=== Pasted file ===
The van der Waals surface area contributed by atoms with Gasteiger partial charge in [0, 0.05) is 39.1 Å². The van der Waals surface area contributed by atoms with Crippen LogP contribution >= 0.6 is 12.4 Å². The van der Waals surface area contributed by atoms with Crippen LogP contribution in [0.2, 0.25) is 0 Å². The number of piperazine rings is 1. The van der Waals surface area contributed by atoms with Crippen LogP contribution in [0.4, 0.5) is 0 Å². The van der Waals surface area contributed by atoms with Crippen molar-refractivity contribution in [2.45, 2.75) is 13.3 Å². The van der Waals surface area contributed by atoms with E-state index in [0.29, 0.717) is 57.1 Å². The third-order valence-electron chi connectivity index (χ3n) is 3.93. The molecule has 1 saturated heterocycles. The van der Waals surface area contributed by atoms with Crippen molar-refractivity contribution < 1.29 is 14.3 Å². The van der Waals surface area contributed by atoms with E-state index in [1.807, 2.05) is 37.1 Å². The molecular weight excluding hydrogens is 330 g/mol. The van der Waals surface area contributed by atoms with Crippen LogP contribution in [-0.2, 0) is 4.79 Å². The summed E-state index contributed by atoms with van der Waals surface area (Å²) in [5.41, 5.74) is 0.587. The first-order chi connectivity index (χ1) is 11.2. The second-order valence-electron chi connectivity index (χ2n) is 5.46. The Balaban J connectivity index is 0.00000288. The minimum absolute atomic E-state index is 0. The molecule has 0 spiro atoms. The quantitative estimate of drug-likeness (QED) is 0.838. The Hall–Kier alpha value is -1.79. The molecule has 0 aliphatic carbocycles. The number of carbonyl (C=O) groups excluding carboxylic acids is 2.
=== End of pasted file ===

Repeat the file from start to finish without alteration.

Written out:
The van der Waals surface area contributed by atoms with Gasteiger partial charge in [0, 0.05) is 39.1 Å². The van der Waals surface area contributed by atoms with Crippen LogP contribution >= 0.6 is 12.4 Å². The van der Waals surface area contributed by atoms with Crippen LogP contribution in [0.2, 0.25) is 0 Å². The number of piperazine rings is 1. The van der Waals surface area contributed by atoms with Crippen LogP contribution in [0.4, 0.5) is 0 Å². The van der Waals surface area contributed by atoms with Crippen molar-refractivity contribution in [2.45, 2.75) is 13.3 Å². The van der Waals surface area contributed by atoms with E-state index in [0.29, 0.717) is 57.1 Å². The third-order valence-electron chi connectivity index (χ3n) is 3.93. The molecule has 1 saturated heterocycles. The van der Waals surface area contributed by atoms with Crippen molar-refractivity contribution < 1.29 is 14.3 Å². The van der Waals surface area contributed by atoms with E-state index in [1.807, 2.05) is 37.1 Å². The molecular weight excluding hydrogens is 330 g/mol. The van der Waals surface area contributed by atoms with Crippen LogP contribution in [-0.2, 0) is 4.79 Å². The summed E-state index contributed by atoms with van der Waals surface area (Å²) in [5.41, 5.74) is 0.587. The first-order chi connectivity index (χ1) is 11.2. The second-order valence-electron chi connectivity index (χ2n) is 5.46. The Balaban J connectivity index is 0.00000288. The minimum absolute atomic E-state index is 0. The molecule has 0 spiro atoms. The quantitative estimate of drug-likeness (QED) is 0.838. The Hall–Kier alpha value is -1.79. The molecule has 0 aliphatic carbocycles. The number of carbonyl (C=O) groups excluding carboxylic acids is 2.